The use of churches and congregations to advance the administration’s climate-change agenda, Towey says, “looks a lot like this is simply a political outreach initiative.” He adds: “The faith-based office was supposed to be a common-ground effort with Republicans and Democrats working to assist the poor—and that’s just long gone.”
Oh yes, it's awful to use a government-church partnership to advance a political agenda!
I'm not going to defend this. I'm just amused that Republicans, who were warned and criticized during the Bush Administration about the problems inherent in establishing church-state partnerships, are suddenly on the side of critics now that Democrats are in charge.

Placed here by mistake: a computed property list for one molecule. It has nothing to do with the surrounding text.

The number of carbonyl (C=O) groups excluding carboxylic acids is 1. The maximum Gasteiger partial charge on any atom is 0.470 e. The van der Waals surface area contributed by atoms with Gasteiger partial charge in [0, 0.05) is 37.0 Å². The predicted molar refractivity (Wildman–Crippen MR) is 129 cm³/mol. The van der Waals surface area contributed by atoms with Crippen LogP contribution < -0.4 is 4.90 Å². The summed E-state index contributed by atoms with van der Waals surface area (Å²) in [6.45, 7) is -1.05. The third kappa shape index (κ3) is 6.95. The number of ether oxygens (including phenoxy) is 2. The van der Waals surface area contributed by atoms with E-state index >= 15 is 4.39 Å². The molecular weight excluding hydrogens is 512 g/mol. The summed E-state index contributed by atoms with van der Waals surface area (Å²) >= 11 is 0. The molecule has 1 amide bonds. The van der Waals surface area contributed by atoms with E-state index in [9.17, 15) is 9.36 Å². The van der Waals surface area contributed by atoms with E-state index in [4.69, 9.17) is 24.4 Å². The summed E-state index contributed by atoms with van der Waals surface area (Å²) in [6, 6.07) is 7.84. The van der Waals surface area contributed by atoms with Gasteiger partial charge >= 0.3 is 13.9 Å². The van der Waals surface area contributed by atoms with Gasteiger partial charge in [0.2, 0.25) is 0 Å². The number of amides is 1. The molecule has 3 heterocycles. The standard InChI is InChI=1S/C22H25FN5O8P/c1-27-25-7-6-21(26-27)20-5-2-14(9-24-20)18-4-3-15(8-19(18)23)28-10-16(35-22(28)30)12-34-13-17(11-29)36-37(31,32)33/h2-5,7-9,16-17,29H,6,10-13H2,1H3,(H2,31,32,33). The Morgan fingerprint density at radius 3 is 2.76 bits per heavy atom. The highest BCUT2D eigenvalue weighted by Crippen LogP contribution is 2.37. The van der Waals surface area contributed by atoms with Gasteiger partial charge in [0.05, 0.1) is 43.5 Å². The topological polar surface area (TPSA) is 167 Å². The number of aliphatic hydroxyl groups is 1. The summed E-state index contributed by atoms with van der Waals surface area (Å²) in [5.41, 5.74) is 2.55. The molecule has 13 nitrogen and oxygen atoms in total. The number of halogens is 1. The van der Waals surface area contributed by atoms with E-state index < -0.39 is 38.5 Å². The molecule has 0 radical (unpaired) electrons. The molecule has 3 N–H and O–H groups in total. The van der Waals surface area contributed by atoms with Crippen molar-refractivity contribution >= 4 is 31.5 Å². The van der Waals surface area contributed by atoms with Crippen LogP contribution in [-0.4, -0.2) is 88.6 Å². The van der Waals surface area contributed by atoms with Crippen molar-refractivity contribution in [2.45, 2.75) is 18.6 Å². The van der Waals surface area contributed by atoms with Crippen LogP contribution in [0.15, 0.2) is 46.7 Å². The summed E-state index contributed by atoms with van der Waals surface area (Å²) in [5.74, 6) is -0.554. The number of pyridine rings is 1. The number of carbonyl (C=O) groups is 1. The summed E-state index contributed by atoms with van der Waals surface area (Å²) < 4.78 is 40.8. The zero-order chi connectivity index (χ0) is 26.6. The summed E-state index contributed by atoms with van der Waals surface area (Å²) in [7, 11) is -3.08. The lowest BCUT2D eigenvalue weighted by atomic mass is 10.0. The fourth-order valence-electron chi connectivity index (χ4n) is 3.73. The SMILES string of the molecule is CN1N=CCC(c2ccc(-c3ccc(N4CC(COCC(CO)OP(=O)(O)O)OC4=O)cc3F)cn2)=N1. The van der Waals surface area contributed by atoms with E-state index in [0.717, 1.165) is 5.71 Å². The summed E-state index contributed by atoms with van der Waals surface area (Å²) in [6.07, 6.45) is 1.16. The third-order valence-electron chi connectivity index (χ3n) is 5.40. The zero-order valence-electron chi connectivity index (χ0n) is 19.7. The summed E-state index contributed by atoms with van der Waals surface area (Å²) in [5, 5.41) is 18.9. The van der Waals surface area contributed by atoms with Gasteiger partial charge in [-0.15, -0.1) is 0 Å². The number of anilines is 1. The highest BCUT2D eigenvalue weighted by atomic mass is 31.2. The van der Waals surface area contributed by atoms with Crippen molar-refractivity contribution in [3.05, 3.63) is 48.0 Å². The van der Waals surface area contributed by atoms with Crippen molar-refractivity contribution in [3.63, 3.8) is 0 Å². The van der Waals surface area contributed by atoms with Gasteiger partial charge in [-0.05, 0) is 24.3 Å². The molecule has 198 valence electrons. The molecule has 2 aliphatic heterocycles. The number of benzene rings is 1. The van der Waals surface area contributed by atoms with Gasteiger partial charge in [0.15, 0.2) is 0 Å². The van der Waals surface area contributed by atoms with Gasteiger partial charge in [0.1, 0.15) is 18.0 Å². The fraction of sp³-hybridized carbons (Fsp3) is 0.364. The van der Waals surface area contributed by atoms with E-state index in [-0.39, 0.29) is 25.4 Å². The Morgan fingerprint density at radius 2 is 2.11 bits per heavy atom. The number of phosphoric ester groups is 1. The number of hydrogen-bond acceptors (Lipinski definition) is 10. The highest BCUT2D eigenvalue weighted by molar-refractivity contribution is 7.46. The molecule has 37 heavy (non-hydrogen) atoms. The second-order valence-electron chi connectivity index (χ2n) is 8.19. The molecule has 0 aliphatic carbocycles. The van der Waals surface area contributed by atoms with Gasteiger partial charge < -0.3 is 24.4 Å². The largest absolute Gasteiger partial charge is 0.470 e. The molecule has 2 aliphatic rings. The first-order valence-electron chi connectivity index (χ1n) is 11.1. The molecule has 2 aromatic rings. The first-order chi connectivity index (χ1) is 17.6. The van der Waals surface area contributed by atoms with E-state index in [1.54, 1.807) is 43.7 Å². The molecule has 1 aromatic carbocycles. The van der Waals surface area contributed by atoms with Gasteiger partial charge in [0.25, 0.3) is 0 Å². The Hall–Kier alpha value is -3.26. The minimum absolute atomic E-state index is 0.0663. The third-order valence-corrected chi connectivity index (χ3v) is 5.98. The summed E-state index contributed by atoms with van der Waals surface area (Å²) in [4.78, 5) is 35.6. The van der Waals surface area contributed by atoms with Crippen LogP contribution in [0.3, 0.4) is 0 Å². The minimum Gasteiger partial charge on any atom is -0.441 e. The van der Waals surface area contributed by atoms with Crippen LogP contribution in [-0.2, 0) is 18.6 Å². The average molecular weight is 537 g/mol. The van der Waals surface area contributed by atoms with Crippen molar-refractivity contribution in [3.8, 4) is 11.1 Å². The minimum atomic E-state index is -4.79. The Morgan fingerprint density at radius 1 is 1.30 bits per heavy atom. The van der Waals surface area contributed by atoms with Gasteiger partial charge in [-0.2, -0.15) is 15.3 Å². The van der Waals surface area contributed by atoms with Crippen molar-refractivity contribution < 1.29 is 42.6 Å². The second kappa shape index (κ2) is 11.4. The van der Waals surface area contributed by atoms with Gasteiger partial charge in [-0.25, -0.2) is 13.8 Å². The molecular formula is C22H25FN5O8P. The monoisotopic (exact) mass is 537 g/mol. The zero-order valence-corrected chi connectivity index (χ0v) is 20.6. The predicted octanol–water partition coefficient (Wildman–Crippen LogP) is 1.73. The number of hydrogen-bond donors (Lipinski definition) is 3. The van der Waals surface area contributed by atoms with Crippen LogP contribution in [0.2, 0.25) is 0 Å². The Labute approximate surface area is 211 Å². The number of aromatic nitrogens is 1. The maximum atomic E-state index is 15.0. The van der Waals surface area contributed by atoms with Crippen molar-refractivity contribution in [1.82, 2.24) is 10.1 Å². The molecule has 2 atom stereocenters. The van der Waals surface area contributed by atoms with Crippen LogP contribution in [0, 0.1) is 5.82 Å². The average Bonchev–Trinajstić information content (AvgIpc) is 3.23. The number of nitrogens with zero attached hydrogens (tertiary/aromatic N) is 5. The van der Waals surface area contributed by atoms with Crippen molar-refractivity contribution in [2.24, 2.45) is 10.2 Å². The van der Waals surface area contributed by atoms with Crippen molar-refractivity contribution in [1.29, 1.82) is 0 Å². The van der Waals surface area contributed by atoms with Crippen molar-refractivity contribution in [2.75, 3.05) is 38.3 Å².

It's not as if politicization of the office of faith-based initiatives is new. Remember David Kuo, who served in the office when Bush launched it? He wrote a book about the experience:
Kuo alleges that then-White House political affairsdirector Ken Mehlman knowingly participated in a scheme to use the office, and taxpayer funds, to mount ostensibly “nonpartisan” events that were, in reality, designed with the intent of mobilizing religious voters in 20 targeted races.
Nineteen out of the 20 targeted races were won by Republicans, Kuo reports. The outreach was so extensive and so powerful in motivating not just conservative evangelicals, but also traditionally Democratic minorities, that Kuo attributes Bush’s 2004 Ohio victory “at least partially … to the conferences we had launched two years before.”
None of this, of course, is in the Weekly Standard story -- no hint that maybe the whole idea of a government office of "faith-based partnerships" is always problematic, prone to abuse by whoever holds the reins of power. Of course it is! But in the Standard's view, it's the Democrats who are really the bad guys. Of course.